Most of us have fond memories of dancing the Hokey Pokey as children. Who would have known it would come in so handy as adults?
The manner by which insurance companies create healthcare provider networks and how healthcare providers decide to participate in or opt out of those networks is nothing short of a wildly complex version of the Hokey Pokey. Once you go out of our preferred network, you can find yourself at serious fiscal risk. Yet, if you understand the basics of in/out of network coverage and potential pitfalls, you’ll be far less likely to be caught pokeying when we should be hokeying (or vice versa).
Patients with PPO policies (and insurers’ latest creative variation on the theme called EPOs – a hybrid between an HMO and PPO) have to avoid accidental missteps caused by ever-changing networks. It’s often difficult (if not impossible) to find the correct provider network listings for a particular policy on an insurance provider’s web site, and those listings are not always reliable.
Another major financial issue arises after patients receive care. As reported in a recent New York Times article, (http://www.nytimes.com/2014/09/29/us/costs-can-go-up-fast-when-er-is-in-network-but-the-doctors-are-not.html?smid=tw-share&_r=0), even patients who believe that they are using in-network providers can find themselves faced with thousands of dollars in out of network charges. Patients may be unaware that someone involved in their care at the hospital, doctor’s office or even a laboratory the healthcare provider is using is out of network. Seemingly faced with no other alternative, patients far too often pay the medical bills not covered by their insurance without question or negotiation in order to protect their credit ratings.
There are several steps you can take protect yourself and your family. Here are a few tips:
- Before choosing a new PPO (or EPO) health insurance policy, call and speak with your healthcare providers. Make certain the billing department of the hospital and your doctor’s office confirm that they are in the network of the specific plan you are considering.Even if you are staying with the same policy as the year prior, check to see that your doctors/hospitals are still in that policy’s network. Networks often change, and you need to make certain you get to keep the healthcare providers you trust.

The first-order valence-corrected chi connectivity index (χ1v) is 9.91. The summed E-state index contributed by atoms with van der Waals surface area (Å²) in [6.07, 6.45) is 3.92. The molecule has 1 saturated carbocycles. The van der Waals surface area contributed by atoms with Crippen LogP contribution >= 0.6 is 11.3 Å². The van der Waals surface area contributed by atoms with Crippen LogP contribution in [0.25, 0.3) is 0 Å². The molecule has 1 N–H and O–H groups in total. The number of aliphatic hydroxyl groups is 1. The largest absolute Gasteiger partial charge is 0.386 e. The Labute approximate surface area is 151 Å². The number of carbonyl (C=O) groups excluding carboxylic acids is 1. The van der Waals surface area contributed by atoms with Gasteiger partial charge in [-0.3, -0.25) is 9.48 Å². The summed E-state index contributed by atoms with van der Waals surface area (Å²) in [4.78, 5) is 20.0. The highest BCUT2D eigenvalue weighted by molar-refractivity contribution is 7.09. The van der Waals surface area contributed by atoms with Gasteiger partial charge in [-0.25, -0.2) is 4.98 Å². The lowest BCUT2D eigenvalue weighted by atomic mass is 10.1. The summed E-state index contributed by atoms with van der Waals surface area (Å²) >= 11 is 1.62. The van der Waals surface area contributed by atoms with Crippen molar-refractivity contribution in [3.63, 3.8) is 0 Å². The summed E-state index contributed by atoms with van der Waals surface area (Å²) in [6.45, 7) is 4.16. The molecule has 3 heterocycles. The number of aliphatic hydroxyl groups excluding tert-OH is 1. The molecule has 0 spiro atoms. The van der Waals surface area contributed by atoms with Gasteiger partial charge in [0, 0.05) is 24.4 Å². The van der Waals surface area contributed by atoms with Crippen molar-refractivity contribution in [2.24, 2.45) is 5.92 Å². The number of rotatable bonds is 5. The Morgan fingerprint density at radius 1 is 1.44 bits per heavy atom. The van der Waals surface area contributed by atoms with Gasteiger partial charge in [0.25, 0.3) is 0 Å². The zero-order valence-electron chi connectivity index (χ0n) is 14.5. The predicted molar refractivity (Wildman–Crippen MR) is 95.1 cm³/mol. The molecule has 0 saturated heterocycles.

- Call to your prospective or current insurer and ask their representative to confirm your providers are included.
- Prior to a non-emergency test/procedure, confirm with your healthcare provider(s) that:
- All personnel involved in your care are included in your network
- All labs or testing facilities are in-network
- All tests/procedures to be performed are medically necessary
- For non-emergency procedures, negotiate pricing up front and ask for a detailed estimate. Calling different providers in your areas for standard tests and procedures can save you a great deal of money.
Lastly, contact your insurance company prior to receiving care to make certain you have all pre-certifications and pre-approvals, if required, in place.
Our company recently developed a set written parameters for healthcare providers, called a Patient/Provider Agreement, for our clients’ use. The document states that the providers will provide in-network, medically necessary care to our patients at fair market value prices. It stipulates that healthcare providers commit to using in-network caregivers and testing facilities. If in-network care is not possible, the patient must be made aware of it in writing.
Patients are often asked to sign our fiscal lives away when they complete intake forms at the hospital or doctor’s office. “Blank check” clauses that hold patients financially responsible for “all costs associated with treatment that are not covered by insurance” are open ended and dangerous. Even though providers may refuse to sign a patient/provider agreement, it still serves notice that the patient’s healthcare process is being carefully managed. Patients deserve to be afforded the same financial protections as hospitals, doctors and other healthcare providers afford themselves.
Empowered, vigilant patients are savviest of consumers. The best chance you have at financially surviving the dance is up to you.